[Air-l] we need a better word than lurking
nardi at ics.uci.edu
Tue May 8 06:51:27 PDT 2007
I have enjoyed this thoughtful discussion.
The term lurker, with its negative connotations of passivity, is an
ironic reference in the context of online *communities* where some
people do not participate.
But many, or most, online forums such as blogs do not host communities
-- they host a diverse collection of readers. Some of the readers read
and do not comment. And that's just ducky as far as I'm concerned.
Readers do many other things --- like think about what they have read,
talk to other people about it who may or may not have read it, add
links to their own websites, and so on. Urging everyone to participate
in a particular blog/forum/wiki would be awful, as noted in this
discussion. Not having the presumed presence of a diverse collection of
readers would be disappointing too, as also noted.
In my publications, I use the word "readers" to talk about people who
read blogs and such.
On May 8, 2007, at 12:55 AM, Peter Timusk wrote:
> I just want to add a couple of incomplete thoughts. I advocate and
> study "participatory democracy" via green party activism, grassroots
> organising ( any poly scientists here?) The green party was I believe
> and we claim the first Canadian party on-line.
> also in academic terms I have recently completed a number of courses
> where either usenet or other on-line participation allowed me a
> better grade by my being an internet junkie. I know some feel that
> active participation is full of half baked ideas and unfounded
> statements but I argue that this is only a piece in an active
> learning process. And why the teacher must also participate with
> guidance as too good scholarship.
> I sure that when school requires doing "group work" in the social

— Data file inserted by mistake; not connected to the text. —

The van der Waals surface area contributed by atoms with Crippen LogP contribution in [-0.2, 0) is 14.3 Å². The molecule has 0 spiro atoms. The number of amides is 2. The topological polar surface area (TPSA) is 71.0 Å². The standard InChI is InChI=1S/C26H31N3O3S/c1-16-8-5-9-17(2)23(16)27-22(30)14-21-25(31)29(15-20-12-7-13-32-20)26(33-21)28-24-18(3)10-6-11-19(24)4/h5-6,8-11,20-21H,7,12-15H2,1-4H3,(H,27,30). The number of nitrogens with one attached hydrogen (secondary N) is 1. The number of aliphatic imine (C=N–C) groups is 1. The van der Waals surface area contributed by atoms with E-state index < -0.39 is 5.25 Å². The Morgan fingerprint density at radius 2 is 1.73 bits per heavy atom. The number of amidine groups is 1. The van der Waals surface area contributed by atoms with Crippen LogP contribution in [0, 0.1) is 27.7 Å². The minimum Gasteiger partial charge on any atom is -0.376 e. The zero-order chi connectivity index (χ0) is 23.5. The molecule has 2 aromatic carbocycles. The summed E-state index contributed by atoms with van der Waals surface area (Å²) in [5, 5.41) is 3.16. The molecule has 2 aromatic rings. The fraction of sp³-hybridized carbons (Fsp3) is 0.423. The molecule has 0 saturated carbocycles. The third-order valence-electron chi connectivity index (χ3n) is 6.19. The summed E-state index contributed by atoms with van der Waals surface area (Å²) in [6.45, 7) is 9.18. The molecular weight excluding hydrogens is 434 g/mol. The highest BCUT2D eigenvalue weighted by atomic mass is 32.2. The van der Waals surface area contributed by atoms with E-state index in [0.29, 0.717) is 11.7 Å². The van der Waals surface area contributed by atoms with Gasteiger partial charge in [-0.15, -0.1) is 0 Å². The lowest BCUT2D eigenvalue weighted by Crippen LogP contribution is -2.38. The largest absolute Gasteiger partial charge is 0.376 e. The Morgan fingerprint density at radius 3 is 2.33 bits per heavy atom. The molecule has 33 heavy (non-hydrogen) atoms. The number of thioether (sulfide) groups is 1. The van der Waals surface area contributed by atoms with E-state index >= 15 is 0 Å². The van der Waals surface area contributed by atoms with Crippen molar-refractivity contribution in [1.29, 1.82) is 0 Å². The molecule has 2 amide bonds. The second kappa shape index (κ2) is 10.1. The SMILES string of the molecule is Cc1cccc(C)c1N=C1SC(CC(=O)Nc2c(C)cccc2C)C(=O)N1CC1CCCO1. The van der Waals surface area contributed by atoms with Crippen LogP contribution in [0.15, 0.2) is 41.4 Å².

> sciences, that the convergence of work place software for group work
> with school work results in productivity. Perhaps lurkers would
> differ in opinion but I agree in the union sense of undemocratic
> these are free riders.
> Peter Timusk,
> B.Math statistics (2002), B.A. legal studies (2006) Carleton University
> Systems Science Graduate student, University of Ottawa (2006-2008).
> just trying to stay linear.
> Read by hundreds of lurkers every week.
> On 7-May-07, at 6:59 PM, Kurt Luther wrote:
>> A few relevant readings on the topic, mostly echoing Barry's
>> Blair Nonnecke and Jenny Preece describe lurker practices and discuss
>> some of the problems with defining "lurker." "It is unfortunate
>> that the
>> term lurker, with all its negative conntation, has gained
>> acceptance...Rather than being free-riders, lurkers should be called
>> Brad Horowitz gives his theory of the relationship between what he
>> creators, synthesizers, and producers. "...we don’t need to convert
>> of the audience into 'active' participants to have a thriving product
>> that benefits tens of millions of users. In fact, there are many
>> why you wouldn’t want to do this. The hurdles that users cross as they
>> transition from lurkers to synthesizers to creators are also filters
>> that can eliminate noise from signal. "
>> Barry Wellman wrote:
>>> John Veitch gave us a useful post that showed that most people Lurk.
>>> Altho John didn't explicitly say so, the general implication is that
>>> Lurking Is a Bad Thing.
>>> But imagine if everybody was actively contributing all the time.
>>> We'd be
>>> filled with noise. (As it is, I wonder about some of the posts on
>>> list, including mine;-))
>>> I absolutely don't want my 13-year old cousin (whom I love dearly) to
>>> contribute to the Social Networks article, or probably anything
>>> else. Nor,
>>> in fact, do I want some ignorant person to contribute.
>>> I am not for credentialism, but I am for knowledge and expertise.
>>> Indeed, 99% of the time, I am a Reader only of Wikipedia articles.
>>> I try
>>> only to contribute when I actually know something, like Social
>>> Bronx High School of Science, and Barbra Streisand.
>>> Barry Wellman
>>> Barry Wellman S.D. Clark Professor of Sociology NetLab Director
>>> Centre for Urban & Community Studies University of Toronto
>>> 455 Spadina Avenue Toronto Canada M5S 2G8 fax:+1-416-978-7162
>>> wellman at chass.utoronto.ca http://www.chass.utoronto.ca/~wellman
>>> for fun: http://chass.utoronto.ca/oldnew/cybertimes.php
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Bonnie A. Nardi
Donald Bren School of Information and Computer Sciences
University of California, Irvine
Irvine, CA 92697-3440
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